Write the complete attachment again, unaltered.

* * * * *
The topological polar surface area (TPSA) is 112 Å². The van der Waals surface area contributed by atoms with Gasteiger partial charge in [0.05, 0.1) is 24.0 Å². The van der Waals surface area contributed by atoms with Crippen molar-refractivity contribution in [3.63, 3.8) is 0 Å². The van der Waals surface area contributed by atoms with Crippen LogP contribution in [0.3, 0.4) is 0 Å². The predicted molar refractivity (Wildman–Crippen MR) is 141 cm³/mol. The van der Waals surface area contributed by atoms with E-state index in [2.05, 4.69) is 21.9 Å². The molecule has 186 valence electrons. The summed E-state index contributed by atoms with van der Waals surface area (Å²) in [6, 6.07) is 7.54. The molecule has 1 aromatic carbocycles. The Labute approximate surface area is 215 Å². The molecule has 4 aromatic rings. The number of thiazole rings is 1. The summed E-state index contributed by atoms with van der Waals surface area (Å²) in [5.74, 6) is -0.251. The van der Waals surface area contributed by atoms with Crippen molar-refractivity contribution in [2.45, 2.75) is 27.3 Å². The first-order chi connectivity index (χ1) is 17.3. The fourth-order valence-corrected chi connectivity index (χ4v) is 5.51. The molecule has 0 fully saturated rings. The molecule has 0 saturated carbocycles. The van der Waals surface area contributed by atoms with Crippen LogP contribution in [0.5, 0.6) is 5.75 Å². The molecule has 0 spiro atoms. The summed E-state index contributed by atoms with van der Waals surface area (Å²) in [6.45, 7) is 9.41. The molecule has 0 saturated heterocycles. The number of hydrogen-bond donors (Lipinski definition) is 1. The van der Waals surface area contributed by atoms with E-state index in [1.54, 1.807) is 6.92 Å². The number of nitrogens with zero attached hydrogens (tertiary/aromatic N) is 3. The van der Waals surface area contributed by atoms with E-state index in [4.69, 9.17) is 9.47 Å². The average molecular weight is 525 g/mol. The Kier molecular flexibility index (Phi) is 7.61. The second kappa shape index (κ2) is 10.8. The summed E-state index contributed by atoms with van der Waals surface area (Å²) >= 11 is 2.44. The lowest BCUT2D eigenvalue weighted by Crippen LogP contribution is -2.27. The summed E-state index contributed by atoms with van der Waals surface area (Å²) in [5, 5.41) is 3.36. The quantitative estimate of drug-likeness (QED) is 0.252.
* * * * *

The topological polar surface area (TPSA) is 112 Å². The van der Waals surface area contributed by atoms with Gasteiger partial charge in [0.05, 0.1) is 24.0 Å². The van der Waals surface area contributed by atoms with Crippen molar-refractivity contribution in [3.63, 3.8) is 0 Å². The van der Waals surface area contributed by atoms with Crippen LogP contribution in [0.3, 0.4) is 0 Å². The predicted molar refractivity (Wildman–Crippen MR) is 141 cm³/mol. The van der Waals surface area contributed by atoms with E-state index in [2.05, 4.69) is 21.9 Å². The molecule has 186 valence electrons. The summed E-state index contributed by atoms with van der Waals surface area (Å²) in [6, 6.07) is 7.54. The molecule has 1 aromatic carbocycles. The Labute approximate surface area is 215 Å². The molecule has 4 aromatic rings. The number of thiazole rings is 1. The summed E-state index contributed by atoms with van der Waals surface area (Å²) in [5.74, 6) is -0.251. The van der Waals surface area contributed by atoms with Crippen molar-refractivity contribution in [2.45, 2.75) is 27.3 Å². The first-order chi connectivity index (χ1) is 17.3. The fourth-order valence-corrected chi connectivity index (χ4v) is 5.51. The molecule has 0 fully saturated rings. The molecule has 0 saturated carbocycles. The van der Waals surface area contributed by atoms with Crippen LogP contribution in [0.5, 0.6) is 5.75 Å². The molecule has 0 spiro atoms. The summed E-state index contributed by atoms with van der Waals surface area (Å²) in [6.45, 7) is 9.41. The molecule has 0 saturated heterocycles. The number of hydrogen-bond donors (Lipinski definition) is 1. The van der Waals surface area contributed by atoms with E-state index in [1.54, 1.807) is 6.92 Å². The number of nitrogens with zero attached hydrogens (tertiary/aromatic N) is 3. The van der Waals surface area contributed by atoms with E-state index in [4.69, 9.17) is 9.47 Å². The average molecular weight is 525 g/mol. The Kier molecular flexibility index (Phi) is 7.61. The second kappa shape index (κ2) is 10.8. The summed E-state index contributed by atoms with van der Waals surface area (Å²) >= 11 is 2.44. The lowest BCUT2D eigenvalue weighted by Crippen LogP contribution is -2.27. The summed E-state index contributed by atoms with van der Waals surface area (Å²) in [5, 5.41) is 3.36. The quantitative estimate of drug-likeness (QED) is 0.252.